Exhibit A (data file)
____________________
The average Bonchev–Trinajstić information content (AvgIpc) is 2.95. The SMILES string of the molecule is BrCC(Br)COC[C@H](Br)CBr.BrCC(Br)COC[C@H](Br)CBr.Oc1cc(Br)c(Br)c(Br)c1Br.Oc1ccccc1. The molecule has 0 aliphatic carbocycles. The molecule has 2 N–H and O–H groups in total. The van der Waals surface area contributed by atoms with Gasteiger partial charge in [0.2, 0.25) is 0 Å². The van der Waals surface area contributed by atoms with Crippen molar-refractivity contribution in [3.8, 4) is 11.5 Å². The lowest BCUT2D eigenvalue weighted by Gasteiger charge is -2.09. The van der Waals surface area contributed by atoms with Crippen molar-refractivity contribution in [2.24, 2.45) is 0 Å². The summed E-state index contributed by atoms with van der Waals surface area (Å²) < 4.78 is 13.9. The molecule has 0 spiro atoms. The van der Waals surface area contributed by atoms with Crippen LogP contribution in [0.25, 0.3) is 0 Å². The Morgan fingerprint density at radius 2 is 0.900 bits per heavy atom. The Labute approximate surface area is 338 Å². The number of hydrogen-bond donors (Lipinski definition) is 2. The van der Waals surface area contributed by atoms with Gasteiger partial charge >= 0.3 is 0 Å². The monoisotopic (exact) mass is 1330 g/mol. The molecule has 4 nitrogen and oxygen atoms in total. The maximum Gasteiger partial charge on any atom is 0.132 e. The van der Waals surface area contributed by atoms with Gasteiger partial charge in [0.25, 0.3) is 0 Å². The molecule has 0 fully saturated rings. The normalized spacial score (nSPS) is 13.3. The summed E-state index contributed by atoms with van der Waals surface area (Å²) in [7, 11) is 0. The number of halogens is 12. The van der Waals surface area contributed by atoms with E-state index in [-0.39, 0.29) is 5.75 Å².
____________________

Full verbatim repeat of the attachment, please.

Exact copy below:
The average Bonchev–Trinajstić information content (AvgIpc) is 2.95. The SMILES string of the molecule is BrCC(Br)COC[C@H](Br)CBr.BrCC(Br)COC[C@H](Br)CBr.Oc1cc(Br)c(Br)c(Br)c1Br.Oc1ccccc1. The molecule has 0 aliphatic carbocycles. The molecule has 2 N–H and O–H groups in total. The van der Waals surface area contributed by atoms with Gasteiger partial charge in [0.2, 0.25) is 0 Å². The van der Waals surface area contributed by atoms with Crippen molar-refractivity contribution in [3.8, 4) is 11.5 Å². The lowest BCUT2D eigenvalue weighted by Gasteiger charge is -2.09. The van der Waals surface area contributed by atoms with Crippen molar-refractivity contribution in [2.24, 2.45) is 0 Å². The summed E-state index contributed by atoms with van der Waals surface area (Å²) < 4.78 is 13.9. The molecule has 0 spiro atoms. The van der Waals surface area contributed by atoms with Crippen LogP contribution in [0.25, 0.3) is 0 Å². The Morgan fingerprint density at radius 2 is 0.900 bits per heavy atom. The Labute approximate surface area is 338 Å². The number of hydrogen-bond donors (Lipinski definition) is 2. The van der Waals surface area contributed by atoms with Gasteiger partial charge >= 0.3 is 0 Å². The monoisotopic (exact) mass is 1330 g/mol. The molecule has 4 nitrogen and oxygen atoms in total. The maximum Gasteiger partial charge on any atom is 0.132 e. The van der Waals surface area contributed by atoms with Gasteiger partial charge in [0.25, 0.3) is 0 Å². The molecule has 0 fully saturated rings. The normalized spacial score (nSPS) is 13.3. The summed E-state index contributed by atoms with van der Waals surface area (Å²) in [7, 11) is 0. The number of halogens is 12. The van der Waals surface area contributed by atoms with E-state index in [-0.39, 0.29) is 5.75 Å².